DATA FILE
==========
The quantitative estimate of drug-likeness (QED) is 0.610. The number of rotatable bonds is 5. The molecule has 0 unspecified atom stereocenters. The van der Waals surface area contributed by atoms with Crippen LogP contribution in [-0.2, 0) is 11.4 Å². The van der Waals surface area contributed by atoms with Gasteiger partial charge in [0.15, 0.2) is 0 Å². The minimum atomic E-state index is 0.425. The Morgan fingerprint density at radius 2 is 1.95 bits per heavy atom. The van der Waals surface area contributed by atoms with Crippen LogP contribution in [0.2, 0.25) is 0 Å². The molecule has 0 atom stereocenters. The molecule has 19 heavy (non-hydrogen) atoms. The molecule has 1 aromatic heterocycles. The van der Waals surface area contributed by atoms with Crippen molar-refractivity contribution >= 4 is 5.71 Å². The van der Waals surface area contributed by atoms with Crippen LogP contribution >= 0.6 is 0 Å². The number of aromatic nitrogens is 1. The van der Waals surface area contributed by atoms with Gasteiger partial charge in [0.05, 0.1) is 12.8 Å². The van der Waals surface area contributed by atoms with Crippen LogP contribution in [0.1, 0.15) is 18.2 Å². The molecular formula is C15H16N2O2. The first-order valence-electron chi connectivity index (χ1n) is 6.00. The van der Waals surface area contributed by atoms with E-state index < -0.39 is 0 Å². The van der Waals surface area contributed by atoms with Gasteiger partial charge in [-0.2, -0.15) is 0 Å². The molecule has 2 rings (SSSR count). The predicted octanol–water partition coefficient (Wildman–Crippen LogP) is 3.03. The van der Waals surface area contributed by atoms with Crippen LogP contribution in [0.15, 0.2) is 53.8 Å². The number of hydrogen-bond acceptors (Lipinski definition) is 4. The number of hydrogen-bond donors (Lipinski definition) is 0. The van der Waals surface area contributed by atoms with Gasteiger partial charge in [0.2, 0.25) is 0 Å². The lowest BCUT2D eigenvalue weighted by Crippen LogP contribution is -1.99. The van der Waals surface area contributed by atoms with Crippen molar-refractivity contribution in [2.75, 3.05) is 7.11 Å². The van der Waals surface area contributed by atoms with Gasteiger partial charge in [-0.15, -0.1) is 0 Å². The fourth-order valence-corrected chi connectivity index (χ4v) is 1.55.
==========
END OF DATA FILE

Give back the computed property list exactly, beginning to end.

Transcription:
The quantitative estimate of drug-likeness (QED) is 0.610. The number of rotatable bonds is 5. The molecule has 0 unspecified atom stereocenters. The van der Waals surface area contributed by atoms with Crippen LogP contribution in [-0.2, 0) is 11.4 Å². The van der Waals surface area contributed by atoms with Gasteiger partial charge in [0.15, 0.2) is 0 Å². The minimum atomic E-state index is 0.425. The Morgan fingerprint density at radius 2 is 1.95 bits per heavy atom. The van der Waals surface area contributed by atoms with Crippen LogP contribution in [0.2, 0.25) is 0 Å². The molecule has 0 atom stereocenters. The molecule has 19 heavy (non-hydrogen) atoms. The molecule has 1 aromatic heterocycles. The van der Waals surface area contributed by atoms with Crippen molar-refractivity contribution >= 4 is 5.71 Å². The van der Waals surface area contributed by atoms with Crippen LogP contribution >= 0.6 is 0 Å². The number of aromatic nitrogens is 1. The van der Waals surface area contributed by atoms with Gasteiger partial charge in [0.05, 0.1) is 12.8 Å². The van der Waals surface area contributed by atoms with Crippen LogP contribution in [0.1, 0.15) is 18.2 Å². The molecular formula is C15H16N2O2. The first-order valence-electron chi connectivity index (χ1n) is 6.00. The van der Waals surface area contributed by atoms with E-state index < -0.39 is 0 Å². The van der Waals surface area contributed by atoms with Gasteiger partial charge in [-0.2, -0.15) is 0 Å². The molecule has 2 rings (SSSR count). The predicted octanol–water partition coefficient (Wildman–Crippen LogP) is 3.03. The van der Waals surface area contributed by atoms with Crippen LogP contribution in [0.15, 0.2) is 53.8 Å². The number of hydrogen-bond acceptors (Lipinski definition) is 4. The number of hydrogen-bond donors (Lipinski definition) is 0. The van der Waals surface area contributed by atoms with Gasteiger partial charge in [0.2, 0.25) is 0 Å². The lowest BCUT2D eigenvalue weighted by Crippen LogP contribution is -1.99. The van der Waals surface area contributed by atoms with Crippen molar-refractivity contribution in [2.75, 3.05) is 7.11 Å². The van der Waals surface area contributed by atoms with Gasteiger partial charge in [-0.15, -0.1) is 0 Å². The fourth-order valence-corrected chi connectivity index (χ4v) is 1.55.